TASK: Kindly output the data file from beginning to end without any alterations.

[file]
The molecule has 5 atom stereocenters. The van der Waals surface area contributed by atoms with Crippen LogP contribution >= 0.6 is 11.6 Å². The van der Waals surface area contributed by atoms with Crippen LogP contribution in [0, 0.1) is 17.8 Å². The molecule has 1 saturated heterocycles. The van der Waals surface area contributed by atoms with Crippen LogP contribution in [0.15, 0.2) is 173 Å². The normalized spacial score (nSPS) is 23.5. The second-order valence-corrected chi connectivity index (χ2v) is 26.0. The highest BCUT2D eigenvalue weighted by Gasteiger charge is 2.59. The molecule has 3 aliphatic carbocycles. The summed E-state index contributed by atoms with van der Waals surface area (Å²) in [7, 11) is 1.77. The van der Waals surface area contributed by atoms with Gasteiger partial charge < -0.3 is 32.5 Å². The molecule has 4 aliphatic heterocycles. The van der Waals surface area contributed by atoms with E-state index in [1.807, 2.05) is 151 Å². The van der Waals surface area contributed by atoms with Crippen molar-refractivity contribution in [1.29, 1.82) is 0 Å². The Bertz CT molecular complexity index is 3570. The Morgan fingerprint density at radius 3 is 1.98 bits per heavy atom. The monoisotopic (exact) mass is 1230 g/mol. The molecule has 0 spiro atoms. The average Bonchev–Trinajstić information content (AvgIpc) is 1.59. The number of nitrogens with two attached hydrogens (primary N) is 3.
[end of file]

The molecule has 5 atom stereocenters. The van der Waals surface area contributed by atoms with Crippen LogP contribution >= 0.6 is 11.6 Å². The van der Waals surface area contributed by atoms with Crippen LogP contribution in [0, 0.1) is 17.8 Å². The molecule has 1 saturated heterocycles. The van der Waals surface area contributed by atoms with Crippen LogP contribution in [0.15, 0.2) is 173 Å². The normalized spacial score (nSPS) is 23.5. The second-order valence-corrected chi connectivity index (χ2v) is 26.0. The highest BCUT2D eigenvalue weighted by Gasteiger charge is 2.59. The molecule has 3 aliphatic carbocycles. The summed E-state index contributed by atoms with van der Waals surface area (Å²) in [7, 11) is 1.77. The van der Waals surface area contributed by atoms with Gasteiger partial charge < -0.3 is 32.5 Å². The molecule has 4 aliphatic heterocycles. The van der Waals surface area contributed by atoms with E-state index in [1.807, 2.05) is 151 Å². The van der Waals surface area contributed by atoms with Crippen molar-refractivity contribution in [1.29, 1.82) is 0 Å². The Bertz CT molecular complexity index is 3570. The Morgan fingerprint density at radius 3 is 1.98 bits per heavy atom. The monoisotopic (exact) mass is 1230 g/mol. The molecule has 0 spiro atoms. The average Bonchev–Trinajstić information content (AvgIpc) is 1.59. The number of nitrogens with two attached hydrogens (primary N) is 3.